I have set an arbitrary minimal pulse width of 0.05 rad, the yellow background marks limited pulse/gap width, respectively incomplete cancellation.

5-pulse table.jpg 5-pulse.jpg
 

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great work FvM, unfortunately it is a bit hard to see what you have presented, the middle pulse should be the major one - as per your sketch, the next outer pulses should be about half the width of the middle one and the outer pulses should be about half again in width - this will get near to low order cancellation ( <30dB ).

I have been reconstructing a "filtered" "sine wave" output by putting the 1st, 3rd, 5th, 7th, 9th, 11th, 13, 15, 17, 19, 21 back together after seeing what they are from the MPWM, this gives me good optics on the progress, and the effect of each harmonic. LT spice seems to be good for this - generating the harmonic amplitudes from the MPWM, and for adding the harmonic sine waves in various harmonics and phases ....
 

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The emphasis of the presented results is on the feasibility of harmonic cancellation over a certain magnitude range. I'm assuming that this solution, if achievable, is also unique.

Because the magnitude of higher harmonics isn't represented in the error function, the solution isn't necessarily optimal according to more general criteria, e.g. meeting power quality standards with or without low-pass filter.

Alternatively you can include higher harmonics in the error function and optionally apply weighting. Lowest four harmonics won't be exactly cancelled, but total T.H.D. or some weighted error function can be minimized.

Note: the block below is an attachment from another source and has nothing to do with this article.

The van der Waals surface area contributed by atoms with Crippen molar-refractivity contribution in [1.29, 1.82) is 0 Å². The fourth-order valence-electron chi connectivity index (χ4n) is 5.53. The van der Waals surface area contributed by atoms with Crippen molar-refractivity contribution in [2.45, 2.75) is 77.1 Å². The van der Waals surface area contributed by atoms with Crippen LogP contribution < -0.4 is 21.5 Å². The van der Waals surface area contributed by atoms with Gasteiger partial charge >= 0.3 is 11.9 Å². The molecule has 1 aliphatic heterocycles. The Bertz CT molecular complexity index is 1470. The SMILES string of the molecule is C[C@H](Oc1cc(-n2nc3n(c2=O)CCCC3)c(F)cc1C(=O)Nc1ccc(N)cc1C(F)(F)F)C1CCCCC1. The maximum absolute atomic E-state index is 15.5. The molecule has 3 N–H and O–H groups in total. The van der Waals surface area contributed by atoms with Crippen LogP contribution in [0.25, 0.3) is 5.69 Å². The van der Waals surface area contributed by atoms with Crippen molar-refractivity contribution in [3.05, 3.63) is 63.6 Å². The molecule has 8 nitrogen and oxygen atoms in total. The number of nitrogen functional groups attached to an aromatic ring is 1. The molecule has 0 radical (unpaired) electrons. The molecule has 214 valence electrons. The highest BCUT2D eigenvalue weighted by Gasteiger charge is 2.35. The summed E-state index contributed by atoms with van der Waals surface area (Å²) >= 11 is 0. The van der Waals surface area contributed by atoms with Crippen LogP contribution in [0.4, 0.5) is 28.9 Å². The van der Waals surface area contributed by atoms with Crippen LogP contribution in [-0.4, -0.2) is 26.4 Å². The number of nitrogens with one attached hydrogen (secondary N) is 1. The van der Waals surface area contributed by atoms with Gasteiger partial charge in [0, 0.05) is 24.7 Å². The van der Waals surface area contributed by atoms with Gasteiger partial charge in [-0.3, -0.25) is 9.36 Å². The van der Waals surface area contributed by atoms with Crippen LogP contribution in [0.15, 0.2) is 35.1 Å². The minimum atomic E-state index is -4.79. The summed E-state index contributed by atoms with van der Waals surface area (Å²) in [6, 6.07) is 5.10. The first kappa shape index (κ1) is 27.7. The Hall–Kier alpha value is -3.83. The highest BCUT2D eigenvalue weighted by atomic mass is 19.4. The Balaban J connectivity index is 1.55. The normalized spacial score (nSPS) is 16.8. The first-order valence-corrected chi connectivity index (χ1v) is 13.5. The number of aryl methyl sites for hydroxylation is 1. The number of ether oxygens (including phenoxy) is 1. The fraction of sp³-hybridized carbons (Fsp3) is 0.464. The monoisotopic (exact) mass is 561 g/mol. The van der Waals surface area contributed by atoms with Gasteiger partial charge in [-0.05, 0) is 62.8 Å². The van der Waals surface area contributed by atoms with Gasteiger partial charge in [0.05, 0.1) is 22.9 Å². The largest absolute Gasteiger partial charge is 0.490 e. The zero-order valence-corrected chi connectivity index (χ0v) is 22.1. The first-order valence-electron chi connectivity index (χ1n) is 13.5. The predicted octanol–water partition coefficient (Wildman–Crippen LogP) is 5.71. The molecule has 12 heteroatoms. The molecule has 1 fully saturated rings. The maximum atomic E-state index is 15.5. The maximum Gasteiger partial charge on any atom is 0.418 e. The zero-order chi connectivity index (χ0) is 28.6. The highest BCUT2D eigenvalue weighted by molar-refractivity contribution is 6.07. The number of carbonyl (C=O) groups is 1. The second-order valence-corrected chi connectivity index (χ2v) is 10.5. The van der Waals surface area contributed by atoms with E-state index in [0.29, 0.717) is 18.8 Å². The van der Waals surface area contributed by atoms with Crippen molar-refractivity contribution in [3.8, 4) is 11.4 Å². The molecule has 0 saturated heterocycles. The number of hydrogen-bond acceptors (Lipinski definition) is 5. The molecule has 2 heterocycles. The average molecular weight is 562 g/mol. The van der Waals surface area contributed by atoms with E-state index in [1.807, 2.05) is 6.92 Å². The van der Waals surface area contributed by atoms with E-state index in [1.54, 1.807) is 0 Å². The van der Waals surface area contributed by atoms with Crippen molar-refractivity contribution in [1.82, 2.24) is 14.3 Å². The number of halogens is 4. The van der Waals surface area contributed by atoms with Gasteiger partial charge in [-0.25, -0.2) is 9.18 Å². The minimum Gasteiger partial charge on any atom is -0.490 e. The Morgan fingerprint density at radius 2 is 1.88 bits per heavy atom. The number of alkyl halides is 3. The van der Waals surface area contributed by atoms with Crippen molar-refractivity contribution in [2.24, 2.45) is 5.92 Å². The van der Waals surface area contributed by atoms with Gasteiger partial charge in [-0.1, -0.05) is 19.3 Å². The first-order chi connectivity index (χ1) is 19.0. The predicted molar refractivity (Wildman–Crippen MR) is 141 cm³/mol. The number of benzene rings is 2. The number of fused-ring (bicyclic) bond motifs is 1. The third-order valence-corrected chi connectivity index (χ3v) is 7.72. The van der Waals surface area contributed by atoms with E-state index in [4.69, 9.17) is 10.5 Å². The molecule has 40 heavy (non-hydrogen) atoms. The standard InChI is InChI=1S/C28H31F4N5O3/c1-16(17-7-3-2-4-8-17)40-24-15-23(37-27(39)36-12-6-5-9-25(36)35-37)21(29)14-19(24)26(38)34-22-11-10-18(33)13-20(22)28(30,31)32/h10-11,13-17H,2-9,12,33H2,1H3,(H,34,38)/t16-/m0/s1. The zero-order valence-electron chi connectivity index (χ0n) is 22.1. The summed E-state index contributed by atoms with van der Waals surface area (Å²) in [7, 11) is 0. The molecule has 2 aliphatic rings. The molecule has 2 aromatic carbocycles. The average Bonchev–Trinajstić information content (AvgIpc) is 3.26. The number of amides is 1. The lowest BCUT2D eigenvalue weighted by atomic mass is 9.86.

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Hello FvM, thank you for your kind remarks, can you please explain what r1, f1 is in the above? and the ratio or exact width of the 3 pulses in the above also ( middle, outer, next outer ) - from inspection and from common sense 5 pulses ( in total ) will be able to greatly reduce the 3rd, 5th, 7th, and one other ( 9th or 11th - whichever gives the lowest overall THD ) - however none of that is easily viewable in your presentation.

kind regards,
 

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Sorry for lack of clarity. r1,f1 etc. are the edge times (rising 1, falling 1,...) in rad. To get the full picture, you should review the original Excel table from post #9. You can also try alternative optimizations.

I add the achieved harmonic magnitudes in the below table.

5-pulse.PNG
 

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By definition the output which closely resembles a sinewave has the least harmonic content. Or from another viewpoint, the less filtering needed, the better.

Here is my simulation which puts the first pulse as the widest. The first upward-going transistion is slowed by the inline inductor. The remaining pulses are timed to allow a gradual drop in amplitude. (And not the typical sharp drop). The result is sine-like. A sinewave serves as reference.

5 pulse 1st widest 5 opamps 5 caps 5 diodes 3mH unfold to AC n reference sine 50 Hz.png

A switching arrangement unfolds the output polarity, so that the load receives bipolar AC.